So if you want to apply this same method to your own blog, make a list of the top objections that people have for doing business with you. And it doesn’t have to be your particular business, it could be for anyone that does your type of work. For example, I think we can all give you several reasons why we hate going to the dentist. If you’re a dentist, you could write blog posts that address each of these objections head on, which will put my mind at ease, and increase the chances of my doing business with you.
Plus the added bonus is that you are creating more valuable content for your blog’s readers! Which means more readers and more exposure for your business!
So the big question: If this works, why don’t more (blogging) businesses do this?
Because addressing your flaws (real or perceived) is viewed by many businesses as a sign of weakness. That’s why you rarely see businesses that are viewed to be ‘blue chip’ brands doing this. The few that do are typically lesser known businesses looking to make a name for themselves.
But the reality is that when you address the reasons why a customer might not do business with you, you are helping to build trust with them. Which means that the lesser known business is addressing the actual concerns of customers, so that makes it easier to trust them, and do business with them.
Which means one day that lesser known business will not only grow its customer base to reach yours, those customers will be more loyal to that business because they trust them.
The reality is that your competition is already doing this. They are focused on the reasons why customers would NOT want to do business with you. They are already focused on what they can offer that you cannot.
So figure out your flaws (even flaws that your customers perceive that don’t really exist) and the reasons why customers are reluctant to do business with you, and address them head-on. Answer their questions for them and solve their problems, and you will win their business!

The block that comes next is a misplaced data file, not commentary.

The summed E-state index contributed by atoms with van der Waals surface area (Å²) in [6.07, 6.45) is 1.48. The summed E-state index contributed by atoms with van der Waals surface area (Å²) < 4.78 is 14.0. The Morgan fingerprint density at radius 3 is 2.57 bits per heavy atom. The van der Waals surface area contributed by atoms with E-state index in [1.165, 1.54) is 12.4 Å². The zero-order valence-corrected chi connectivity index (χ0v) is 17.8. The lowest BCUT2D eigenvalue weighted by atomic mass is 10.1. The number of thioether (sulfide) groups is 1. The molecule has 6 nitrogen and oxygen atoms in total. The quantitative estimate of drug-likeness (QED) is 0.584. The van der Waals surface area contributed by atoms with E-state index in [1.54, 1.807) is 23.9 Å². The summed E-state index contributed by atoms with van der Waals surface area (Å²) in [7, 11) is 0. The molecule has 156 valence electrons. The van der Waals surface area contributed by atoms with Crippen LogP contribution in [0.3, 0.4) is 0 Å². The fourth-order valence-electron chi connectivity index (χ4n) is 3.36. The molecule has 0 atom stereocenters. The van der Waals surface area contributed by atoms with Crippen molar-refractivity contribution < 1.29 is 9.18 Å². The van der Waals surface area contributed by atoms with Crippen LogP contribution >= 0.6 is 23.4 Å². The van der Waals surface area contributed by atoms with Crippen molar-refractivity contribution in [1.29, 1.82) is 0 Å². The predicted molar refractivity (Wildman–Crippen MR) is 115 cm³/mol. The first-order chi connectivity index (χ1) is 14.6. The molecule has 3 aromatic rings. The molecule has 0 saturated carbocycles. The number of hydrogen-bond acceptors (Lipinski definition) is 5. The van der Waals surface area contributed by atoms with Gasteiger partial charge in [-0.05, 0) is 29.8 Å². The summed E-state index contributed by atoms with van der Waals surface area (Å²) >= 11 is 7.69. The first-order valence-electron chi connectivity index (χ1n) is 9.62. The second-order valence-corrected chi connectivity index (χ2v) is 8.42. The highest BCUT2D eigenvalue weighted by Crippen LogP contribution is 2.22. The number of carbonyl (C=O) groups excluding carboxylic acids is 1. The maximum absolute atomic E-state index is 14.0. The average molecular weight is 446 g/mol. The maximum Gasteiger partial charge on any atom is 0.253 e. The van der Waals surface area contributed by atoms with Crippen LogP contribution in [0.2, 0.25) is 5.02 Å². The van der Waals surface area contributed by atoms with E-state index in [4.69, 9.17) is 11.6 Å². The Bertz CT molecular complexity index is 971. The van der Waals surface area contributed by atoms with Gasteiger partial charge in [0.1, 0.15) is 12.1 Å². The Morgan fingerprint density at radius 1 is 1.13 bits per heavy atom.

Lee Traupel says
Very well done Blog post Mack and as we tweeted you, we love this headline too. Great being connected with you and your content is always meaningful. Cheers! Lee
Mack Collier says
Thanks Lee, appreciate your support will try to get the newsletter back on a weekly schedule soon! So many content channels, so little time 🙂
Ffion Llwyd-Jones says
Useful and actionable post – many thanks, Mack.
I’m writing a page this week to address some possible customer concerns. And I really like the idea of a potential client being able to pre-qualify themselves before we have those time-consuming emails and chats.
Mack Collier says
Thanks, it saves time for both you and your customers, and when they do contact you, they are likely either wanting to buy then, or need a last clarification on some information before they do buy. Win-win!
Mack, this is a great post and you are touching on a subject that I wish companies would take more seriously at a management: auditing and monitoring and the tools and people to assist.
While the free services are useful and are helping solopreneurs and small businesses increase performance, they are beginning to cause an issue for the mid-sized organizations with small budgets. I see a lot of management dismissing paid services and tools because there is “surely something free” that can help”.
One of the key elements being overlooked is the experience to align the tools with a strategy. There is no free service out there that does that. Only experience.
Great post and yes, I love Marcus’ and your approach of addressing pain points to win trust because it works.
Mack Collier says
Thank you, Paper.li is doing this with #BizHeroes where your members get first look at upcoming features so when they are rolled out to public, the Heroes can address complaints users might have ie ‘why did you change this?!?’ and show them why it works better!
Adam Dukes says
Great post, Mark! Obviously, pricing is a big concern with the stats you have provided. Addressing pain points is a great way to differentiate yourself as well. Not many want to talk about their “weaknesses”, but like you said, it’s a great way to build trust.
I took some of Marcus’ advice last summer and wrote a best social media company and listed 3 “competitors”. Two of them shared it with their networks.
Also, great blog chat the other night with the Sales Lion himself, Mr. Sheridan. I enjoyed the debated between you, him and Mr. Stratten.
Mack Collier says
Hey Adam thanks for reading and thanks for stopping by #Blogchat! Marcus brought the heat, as always! Glad his advice worked for you!